Good Life, Good Death

The only way to learn from the reaper is to accept he's there

| September / October 2005

No one knows exactly when, but as the old song says, everybody's gotta go sometime. Indeed, 155,000 people die on the planet every day -- from famine, illness, violence, war, neglect, accidents, bad judgment, and old age. While death is a voyage that awaits us all, not everyone gets the same noisy sendoff when they depart. Compare the frenzy earlier this year around the demise of the pope and Terri Schiavo with Americans' relative ignorance of the rising body count in Iraq. The fact is that we live in an era simultaneously obsessed with death and in denial about it -- a paradox that affects us all. We hope this section will give readers a chance to think about how to balance the fear of dying with its power to make us better at the art of living. -- The Editors

Hello, Laine?' my doctor's voice sang out cheerily from the answering machine, 'Your test results came back today and it looks like you have a growth on your pancreas. Give a call if you have any questions. Hope you have a great afternoon!'

Did I have questions? Since pancreatic cancer is medical jargon for 'goner,' I had several: What kind of growth? What would happen next? And how could I have a possibly fatal diagnosis? Dying, after all, is for the bit players in our tightly scripted lives. You and I, dear reader, the stars of the romantic comedies airing nightly in our imaginations, will never die.

On one level we know that isn't true, of course. Humans are gifted with the ability to contemplate their own demise, and this weird blessing infuses every moment of life with the inevitability of death. That said, we're remarkably good at making our date with death seem so far away we doubt we'll have to keep it. If an event pierces our defenses and makes our mortality vivid, we quickly return to living as we usually live, as if the odds against death are stacked in our favor.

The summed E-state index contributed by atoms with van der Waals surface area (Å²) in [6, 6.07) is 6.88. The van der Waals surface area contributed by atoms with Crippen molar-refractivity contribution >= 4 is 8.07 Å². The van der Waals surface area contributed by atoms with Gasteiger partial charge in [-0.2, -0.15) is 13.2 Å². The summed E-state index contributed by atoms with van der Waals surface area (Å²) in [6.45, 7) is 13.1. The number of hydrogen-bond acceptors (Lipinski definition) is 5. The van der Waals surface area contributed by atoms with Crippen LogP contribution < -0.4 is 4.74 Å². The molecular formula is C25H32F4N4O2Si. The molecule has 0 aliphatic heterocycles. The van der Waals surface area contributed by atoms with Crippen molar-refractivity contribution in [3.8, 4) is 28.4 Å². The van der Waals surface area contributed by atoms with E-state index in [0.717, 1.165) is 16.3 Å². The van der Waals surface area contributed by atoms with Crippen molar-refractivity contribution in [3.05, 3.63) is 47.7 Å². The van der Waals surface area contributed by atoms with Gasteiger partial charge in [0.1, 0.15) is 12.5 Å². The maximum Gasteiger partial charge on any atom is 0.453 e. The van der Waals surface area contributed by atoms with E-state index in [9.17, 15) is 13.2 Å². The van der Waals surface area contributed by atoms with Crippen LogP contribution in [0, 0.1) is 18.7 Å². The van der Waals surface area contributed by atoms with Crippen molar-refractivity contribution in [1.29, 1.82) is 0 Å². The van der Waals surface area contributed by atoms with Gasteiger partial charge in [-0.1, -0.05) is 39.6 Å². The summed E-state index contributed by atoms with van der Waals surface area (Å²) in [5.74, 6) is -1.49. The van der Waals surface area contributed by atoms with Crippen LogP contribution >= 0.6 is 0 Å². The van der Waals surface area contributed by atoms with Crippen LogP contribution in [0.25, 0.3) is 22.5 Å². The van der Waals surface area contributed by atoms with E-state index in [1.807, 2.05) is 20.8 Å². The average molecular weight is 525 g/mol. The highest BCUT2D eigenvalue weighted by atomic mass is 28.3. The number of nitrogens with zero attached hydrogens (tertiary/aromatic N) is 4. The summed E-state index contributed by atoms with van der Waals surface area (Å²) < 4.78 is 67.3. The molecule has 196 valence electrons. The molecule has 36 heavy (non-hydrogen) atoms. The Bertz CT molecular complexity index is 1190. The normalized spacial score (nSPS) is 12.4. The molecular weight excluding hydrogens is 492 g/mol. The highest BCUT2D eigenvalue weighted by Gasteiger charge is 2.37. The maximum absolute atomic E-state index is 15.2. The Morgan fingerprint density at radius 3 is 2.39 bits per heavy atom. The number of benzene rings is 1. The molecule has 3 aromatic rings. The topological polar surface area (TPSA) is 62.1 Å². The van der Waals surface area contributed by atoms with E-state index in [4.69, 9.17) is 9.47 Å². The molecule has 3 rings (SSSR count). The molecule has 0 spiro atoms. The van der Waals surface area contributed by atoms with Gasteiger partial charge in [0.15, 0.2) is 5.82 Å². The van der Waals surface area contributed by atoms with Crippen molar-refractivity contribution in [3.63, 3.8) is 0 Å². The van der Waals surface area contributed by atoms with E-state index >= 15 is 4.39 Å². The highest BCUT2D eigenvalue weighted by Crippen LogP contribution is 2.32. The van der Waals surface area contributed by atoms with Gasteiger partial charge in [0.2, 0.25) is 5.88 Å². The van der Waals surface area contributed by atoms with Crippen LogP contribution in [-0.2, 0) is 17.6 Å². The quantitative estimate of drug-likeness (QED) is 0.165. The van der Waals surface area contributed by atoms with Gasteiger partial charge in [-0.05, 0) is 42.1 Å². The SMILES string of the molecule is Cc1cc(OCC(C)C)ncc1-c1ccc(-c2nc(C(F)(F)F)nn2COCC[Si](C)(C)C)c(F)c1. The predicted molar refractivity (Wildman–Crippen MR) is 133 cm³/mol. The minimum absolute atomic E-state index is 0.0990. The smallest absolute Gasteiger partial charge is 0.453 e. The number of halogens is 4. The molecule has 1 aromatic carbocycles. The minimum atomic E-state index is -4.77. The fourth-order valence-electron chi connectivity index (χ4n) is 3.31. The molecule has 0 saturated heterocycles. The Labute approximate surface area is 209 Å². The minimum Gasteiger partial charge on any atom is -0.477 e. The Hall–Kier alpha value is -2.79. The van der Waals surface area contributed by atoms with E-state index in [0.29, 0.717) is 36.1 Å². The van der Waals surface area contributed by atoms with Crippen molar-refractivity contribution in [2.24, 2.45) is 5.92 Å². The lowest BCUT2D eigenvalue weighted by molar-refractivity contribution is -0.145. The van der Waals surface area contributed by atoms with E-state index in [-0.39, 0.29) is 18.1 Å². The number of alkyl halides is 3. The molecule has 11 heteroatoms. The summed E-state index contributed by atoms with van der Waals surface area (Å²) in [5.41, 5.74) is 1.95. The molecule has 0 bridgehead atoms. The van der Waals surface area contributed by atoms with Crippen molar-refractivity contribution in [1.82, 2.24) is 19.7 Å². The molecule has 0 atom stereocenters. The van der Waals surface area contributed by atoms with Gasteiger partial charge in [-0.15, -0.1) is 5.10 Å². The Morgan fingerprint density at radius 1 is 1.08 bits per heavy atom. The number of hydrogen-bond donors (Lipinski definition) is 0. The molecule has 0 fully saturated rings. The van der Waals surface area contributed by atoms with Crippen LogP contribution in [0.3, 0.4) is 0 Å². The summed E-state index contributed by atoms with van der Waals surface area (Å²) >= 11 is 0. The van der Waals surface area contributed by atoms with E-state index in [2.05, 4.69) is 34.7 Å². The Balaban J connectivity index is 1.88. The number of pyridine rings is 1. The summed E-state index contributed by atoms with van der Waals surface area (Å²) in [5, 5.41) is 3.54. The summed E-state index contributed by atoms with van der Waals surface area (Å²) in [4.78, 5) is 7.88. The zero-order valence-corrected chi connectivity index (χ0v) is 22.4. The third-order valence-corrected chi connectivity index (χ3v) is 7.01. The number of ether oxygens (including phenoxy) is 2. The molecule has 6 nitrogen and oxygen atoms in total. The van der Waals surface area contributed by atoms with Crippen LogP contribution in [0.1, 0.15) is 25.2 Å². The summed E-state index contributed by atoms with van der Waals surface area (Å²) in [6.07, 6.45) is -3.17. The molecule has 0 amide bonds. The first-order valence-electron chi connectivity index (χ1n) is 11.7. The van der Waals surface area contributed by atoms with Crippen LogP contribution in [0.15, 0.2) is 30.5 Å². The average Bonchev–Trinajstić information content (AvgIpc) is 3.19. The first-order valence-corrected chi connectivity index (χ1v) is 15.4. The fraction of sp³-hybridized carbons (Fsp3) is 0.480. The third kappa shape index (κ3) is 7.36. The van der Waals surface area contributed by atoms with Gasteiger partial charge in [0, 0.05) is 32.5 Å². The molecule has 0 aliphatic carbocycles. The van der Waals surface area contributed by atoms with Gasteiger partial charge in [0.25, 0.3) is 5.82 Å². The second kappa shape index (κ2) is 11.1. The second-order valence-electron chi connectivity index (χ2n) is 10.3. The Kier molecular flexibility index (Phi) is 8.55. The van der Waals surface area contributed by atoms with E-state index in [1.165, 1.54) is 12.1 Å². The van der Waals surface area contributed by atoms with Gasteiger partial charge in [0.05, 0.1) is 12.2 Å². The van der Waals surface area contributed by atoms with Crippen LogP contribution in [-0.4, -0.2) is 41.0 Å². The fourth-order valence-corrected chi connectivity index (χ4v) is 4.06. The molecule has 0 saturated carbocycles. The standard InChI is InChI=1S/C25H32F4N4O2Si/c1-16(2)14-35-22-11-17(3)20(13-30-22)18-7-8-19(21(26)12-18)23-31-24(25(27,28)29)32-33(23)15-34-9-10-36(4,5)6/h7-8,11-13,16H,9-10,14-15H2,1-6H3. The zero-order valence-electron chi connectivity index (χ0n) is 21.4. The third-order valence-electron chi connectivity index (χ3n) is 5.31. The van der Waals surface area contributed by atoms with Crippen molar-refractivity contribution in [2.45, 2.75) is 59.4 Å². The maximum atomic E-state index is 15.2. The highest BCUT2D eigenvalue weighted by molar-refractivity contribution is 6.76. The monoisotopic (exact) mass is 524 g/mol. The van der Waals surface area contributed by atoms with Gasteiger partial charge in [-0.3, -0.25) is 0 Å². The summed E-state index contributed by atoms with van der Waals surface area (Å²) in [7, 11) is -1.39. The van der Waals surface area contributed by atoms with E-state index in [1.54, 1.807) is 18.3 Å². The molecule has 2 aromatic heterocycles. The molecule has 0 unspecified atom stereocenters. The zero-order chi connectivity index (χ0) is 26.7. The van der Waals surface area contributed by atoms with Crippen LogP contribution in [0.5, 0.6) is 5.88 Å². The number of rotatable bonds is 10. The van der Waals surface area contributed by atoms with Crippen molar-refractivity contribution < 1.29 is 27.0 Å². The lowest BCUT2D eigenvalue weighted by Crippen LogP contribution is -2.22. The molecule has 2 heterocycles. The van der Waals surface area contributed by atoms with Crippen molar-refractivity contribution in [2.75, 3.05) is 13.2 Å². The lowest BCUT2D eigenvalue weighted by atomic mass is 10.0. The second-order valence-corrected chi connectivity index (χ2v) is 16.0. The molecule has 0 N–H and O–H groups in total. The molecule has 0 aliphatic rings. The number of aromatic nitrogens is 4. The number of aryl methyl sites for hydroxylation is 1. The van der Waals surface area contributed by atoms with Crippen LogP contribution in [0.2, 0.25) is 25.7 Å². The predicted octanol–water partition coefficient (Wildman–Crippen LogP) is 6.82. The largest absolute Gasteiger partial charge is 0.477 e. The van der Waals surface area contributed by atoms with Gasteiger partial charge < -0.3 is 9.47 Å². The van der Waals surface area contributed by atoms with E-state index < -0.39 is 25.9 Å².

To deny death, for all its initial comfort (unless you're a Russian novelist), is to deny an essential part of life. Throughout the ages, students of the human condition have suggested that reconciling ourselves to death can open a window into our deepest nature, and only by accepting death will we lead a truly fulfilling life. And what happens if we don't? The answer to that question could have special importance in an age of terror attacks and preemptive war -- the cultural equivalents of bad news from the doctor.

At 29, I've had my shot at wrestling with these issues. My parents gifted me with a genetic disorder that, according to the medical elite (except my optimistic acupuncturist), will take me down short of the normal span. I co-parented a beloved boxer dog who, within a week of being asked to write this piece (as if on some cosmic cue), died of a massive heart attack in his apparent prime. My father also died too young. By the end, holding his purple hand, I could see tumors rising up beneath his skin, an image that brings to mind what Zen teacher Suzuki Roshi reportedly said about his terminal cancer: 'Well, it wants to live, too.'

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